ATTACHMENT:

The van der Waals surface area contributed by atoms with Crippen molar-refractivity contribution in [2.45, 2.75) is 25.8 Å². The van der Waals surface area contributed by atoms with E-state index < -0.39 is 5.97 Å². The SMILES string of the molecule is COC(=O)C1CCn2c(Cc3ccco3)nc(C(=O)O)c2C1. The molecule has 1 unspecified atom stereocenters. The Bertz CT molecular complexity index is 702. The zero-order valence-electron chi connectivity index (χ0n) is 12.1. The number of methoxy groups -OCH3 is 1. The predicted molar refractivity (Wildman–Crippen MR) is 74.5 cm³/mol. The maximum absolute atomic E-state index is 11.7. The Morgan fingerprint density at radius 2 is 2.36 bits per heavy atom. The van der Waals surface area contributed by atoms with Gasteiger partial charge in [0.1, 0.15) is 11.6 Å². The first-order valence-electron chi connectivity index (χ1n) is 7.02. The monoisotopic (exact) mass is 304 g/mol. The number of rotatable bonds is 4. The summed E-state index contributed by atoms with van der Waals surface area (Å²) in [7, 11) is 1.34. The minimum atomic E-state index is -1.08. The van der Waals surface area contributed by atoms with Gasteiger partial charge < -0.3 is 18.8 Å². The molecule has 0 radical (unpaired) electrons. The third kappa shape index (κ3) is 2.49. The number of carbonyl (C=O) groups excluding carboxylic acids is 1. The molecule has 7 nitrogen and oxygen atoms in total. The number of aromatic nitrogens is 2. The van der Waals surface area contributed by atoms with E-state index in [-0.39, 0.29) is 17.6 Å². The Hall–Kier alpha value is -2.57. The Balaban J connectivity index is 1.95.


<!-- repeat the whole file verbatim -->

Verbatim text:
The van der Waals surface area contributed by atoms with Crippen molar-refractivity contribution in [2.45, 2.75) is 25.8 Å². The van der Waals surface area contributed by atoms with E-state index < -0.39 is 5.97 Å². The SMILES string of the molecule is COC(=O)C1CCn2c(Cc3ccco3)nc(C(=O)O)c2C1. The molecule has 1 unspecified atom stereocenters. The Bertz CT molecular complexity index is 702. The zero-order valence-electron chi connectivity index (χ0n) is 12.1. The number of methoxy groups -OCH3 is 1. The predicted molar refractivity (Wildman–Crippen MR) is 74.5 cm³/mol. The maximum absolute atomic E-state index is 11.7. The Morgan fingerprint density at radius 2 is 2.36 bits per heavy atom. The van der Waals surface area contributed by atoms with Gasteiger partial charge in [0.1, 0.15) is 11.6 Å². The first-order valence-electron chi connectivity index (χ1n) is 7.02. The monoisotopic (exact) mass is 304 g/mol. The number of rotatable bonds is 4. The summed E-state index contributed by atoms with van der Waals surface area (Å²) in [7, 11) is 1.34. The minimum atomic E-state index is -1.08. The van der Waals surface area contributed by atoms with Gasteiger partial charge < -0.3 is 18.8 Å². The molecule has 0 radical (unpaired) electrons. The third kappa shape index (κ3) is 2.49. The number of carbonyl (C=O) groups excluding carboxylic acids is 1. The molecule has 7 nitrogen and oxygen atoms in total. The number of aromatic nitrogens is 2. The van der Waals surface area contributed by atoms with E-state index in [-0.39, 0.29) is 17.6 Å². The Hall–Kier alpha value is -2.57. The Balaban J connectivity index is 1.95.